Sunday, November 28, 2010

One Thing I Still Don't Know

Is why The Classical Tradition by Anthony Grafton and others is so cheap. I found mine in the bookshop at the Metropolitan Museum of Art at about $40. I did something mean; thinking it must be a mispricing, I snapped it up on the spot. I got my comeuppance, though: I got home to find I could have had it at Amazon for about $32. 

At first look, I would have guessed anywhere from $100 to $300. Not that it is worth that much (except maybe it is), but rather because publishers don't feel ashamed, even in the age of online bookstores, to slap a fancy price on an impressive item.

And impressive is certainly the right word: 1001 (sic) pages of suavely elegant essays intended (quoting the preface)   "to provide a reliable and wide-ranging guide to the reception of classical Graeco-Roman antiquity in all its dimensions in later cultures."
Which is to say: not the stuff you are likely to find in a random Google search, and precisely not what you will find in Google. This is a non-vacuous point: for years I kept my old one-volume Columbia Encyclopaedia on the ready because it had lots of stuff I simply couldn't find on the web. As time went by it was clear that its continuance was largely sentimental, like an old wife dog that you can't bring yourself to put down after so long an attachment. But where on the we will you find the kind of succinct elegance chosen here more or less at random:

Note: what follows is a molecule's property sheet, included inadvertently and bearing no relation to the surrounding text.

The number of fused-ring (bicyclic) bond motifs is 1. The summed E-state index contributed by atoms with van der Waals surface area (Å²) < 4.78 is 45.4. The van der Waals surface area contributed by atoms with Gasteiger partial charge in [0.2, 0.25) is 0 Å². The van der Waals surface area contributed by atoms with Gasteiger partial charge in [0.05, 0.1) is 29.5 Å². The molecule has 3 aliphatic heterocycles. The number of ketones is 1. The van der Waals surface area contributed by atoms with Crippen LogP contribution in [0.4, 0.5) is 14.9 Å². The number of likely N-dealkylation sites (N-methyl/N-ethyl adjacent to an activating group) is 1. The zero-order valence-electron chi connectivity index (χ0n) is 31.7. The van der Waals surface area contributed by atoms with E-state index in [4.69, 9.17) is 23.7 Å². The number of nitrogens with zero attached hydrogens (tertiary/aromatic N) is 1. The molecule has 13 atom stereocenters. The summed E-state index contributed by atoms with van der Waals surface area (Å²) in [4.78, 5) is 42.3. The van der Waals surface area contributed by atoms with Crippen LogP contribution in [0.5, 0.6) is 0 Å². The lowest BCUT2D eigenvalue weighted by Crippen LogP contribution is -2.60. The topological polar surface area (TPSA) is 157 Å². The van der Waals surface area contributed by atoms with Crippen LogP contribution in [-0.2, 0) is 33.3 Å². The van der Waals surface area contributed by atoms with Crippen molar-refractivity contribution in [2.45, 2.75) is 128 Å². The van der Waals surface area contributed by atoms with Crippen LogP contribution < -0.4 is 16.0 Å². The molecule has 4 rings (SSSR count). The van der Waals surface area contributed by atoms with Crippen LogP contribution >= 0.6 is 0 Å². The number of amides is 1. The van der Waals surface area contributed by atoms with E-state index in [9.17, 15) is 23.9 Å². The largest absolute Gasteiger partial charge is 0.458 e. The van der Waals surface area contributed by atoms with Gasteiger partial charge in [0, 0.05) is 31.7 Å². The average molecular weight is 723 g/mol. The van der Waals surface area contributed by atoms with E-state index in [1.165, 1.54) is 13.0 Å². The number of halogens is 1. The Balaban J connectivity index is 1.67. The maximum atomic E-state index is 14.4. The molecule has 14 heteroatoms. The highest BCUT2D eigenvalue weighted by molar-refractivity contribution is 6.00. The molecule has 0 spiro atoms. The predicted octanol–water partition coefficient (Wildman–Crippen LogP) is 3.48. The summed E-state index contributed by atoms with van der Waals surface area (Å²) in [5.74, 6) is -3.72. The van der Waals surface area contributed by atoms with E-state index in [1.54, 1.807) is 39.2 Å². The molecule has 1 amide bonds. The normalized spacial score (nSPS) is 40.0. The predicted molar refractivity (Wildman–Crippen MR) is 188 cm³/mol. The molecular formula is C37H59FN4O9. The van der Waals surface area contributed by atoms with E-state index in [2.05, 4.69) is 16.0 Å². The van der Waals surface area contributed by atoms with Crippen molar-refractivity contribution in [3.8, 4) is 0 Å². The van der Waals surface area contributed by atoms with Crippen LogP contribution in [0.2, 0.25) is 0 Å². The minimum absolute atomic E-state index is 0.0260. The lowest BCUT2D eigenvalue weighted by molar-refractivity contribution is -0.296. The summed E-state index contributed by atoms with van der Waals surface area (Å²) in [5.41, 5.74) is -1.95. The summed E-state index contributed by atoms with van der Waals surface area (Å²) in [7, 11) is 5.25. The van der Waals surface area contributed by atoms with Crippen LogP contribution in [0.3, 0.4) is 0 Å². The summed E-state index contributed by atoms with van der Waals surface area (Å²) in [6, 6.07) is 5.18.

Petrarch...made clear that he brought a new viewpoint to the study of the ancient historians. Like Trevet, he knew and prized the great compendia of Eusebius-Jerome and Augustine as well as the ancient historians. But it was Livy and Suetonius--as well as Virgil and Ovid--whose work he designated his 'favorite books' in a programmatic list, made up almost entirely of pagan authors. 'What else,' Petrarch asked, 'is history but the praise of Rome?' Though the question was rhetorical, Petrarch's answer was extremely substantive...
Match that, Jimmy Wales!

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